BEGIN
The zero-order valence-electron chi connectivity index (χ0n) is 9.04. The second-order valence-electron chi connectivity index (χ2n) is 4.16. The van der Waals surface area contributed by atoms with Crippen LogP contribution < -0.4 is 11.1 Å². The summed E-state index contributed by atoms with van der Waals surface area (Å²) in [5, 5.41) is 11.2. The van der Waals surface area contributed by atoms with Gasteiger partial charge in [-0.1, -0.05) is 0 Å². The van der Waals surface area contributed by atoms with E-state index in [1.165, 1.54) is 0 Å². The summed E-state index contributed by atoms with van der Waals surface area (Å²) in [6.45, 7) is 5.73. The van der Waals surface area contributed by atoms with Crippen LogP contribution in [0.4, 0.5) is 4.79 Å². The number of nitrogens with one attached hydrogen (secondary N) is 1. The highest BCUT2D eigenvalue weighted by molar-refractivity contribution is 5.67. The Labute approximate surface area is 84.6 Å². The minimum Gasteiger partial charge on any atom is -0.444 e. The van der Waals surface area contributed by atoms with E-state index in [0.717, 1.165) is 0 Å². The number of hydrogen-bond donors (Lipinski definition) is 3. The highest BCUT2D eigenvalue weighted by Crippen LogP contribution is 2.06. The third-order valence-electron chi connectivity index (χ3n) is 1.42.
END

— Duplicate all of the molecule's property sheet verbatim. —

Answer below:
The zero-order valence-electron chi connectivity index (χ0n) is 9.04. The second-order valence-electron chi connectivity index (χ2n) is 4.16. The van der Waals surface area contributed by atoms with Crippen LogP contribution < -0.4 is 11.1 Å². The summed E-state index contributed by atoms with van der Waals surface area (Å²) in [5, 5.41) is 11.2. The van der Waals surface area contributed by atoms with Gasteiger partial charge in [-0.1, -0.05) is 0 Å². The van der Waals surface area contributed by atoms with E-state index in [1.165, 1.54) is 0 Å². The summed E-state index contributed by atoms with van der Waals surface area (Å²) in [6.45, 7) is 5.73. The van der Waals surface area contributed by atoms with Crippen LogP contribution in [0.4, 0.5) is 4.79 Å². The number of nitrogens with one attached hydrogen (secondary N) is 1. The highest BCUT2D eigenvalue weighted by molar-refractivity contribution is 5.67. The Labute approximate surface area is 84.6 Å². The minimum Gasteiger partial charge on any atom is -0.444 e. The van der Waals surface area contributed by atoms with E-state index in [0.717, 1.165) is 0 Å². The number of hydrogen-bond donors (Lipinski definition) is 3. The highest BCUT2D eigenvalue weighted by Crippen LogP contribution is 2.06. The third-order valence-electron chi connectivity index (χ3n) is 1.42.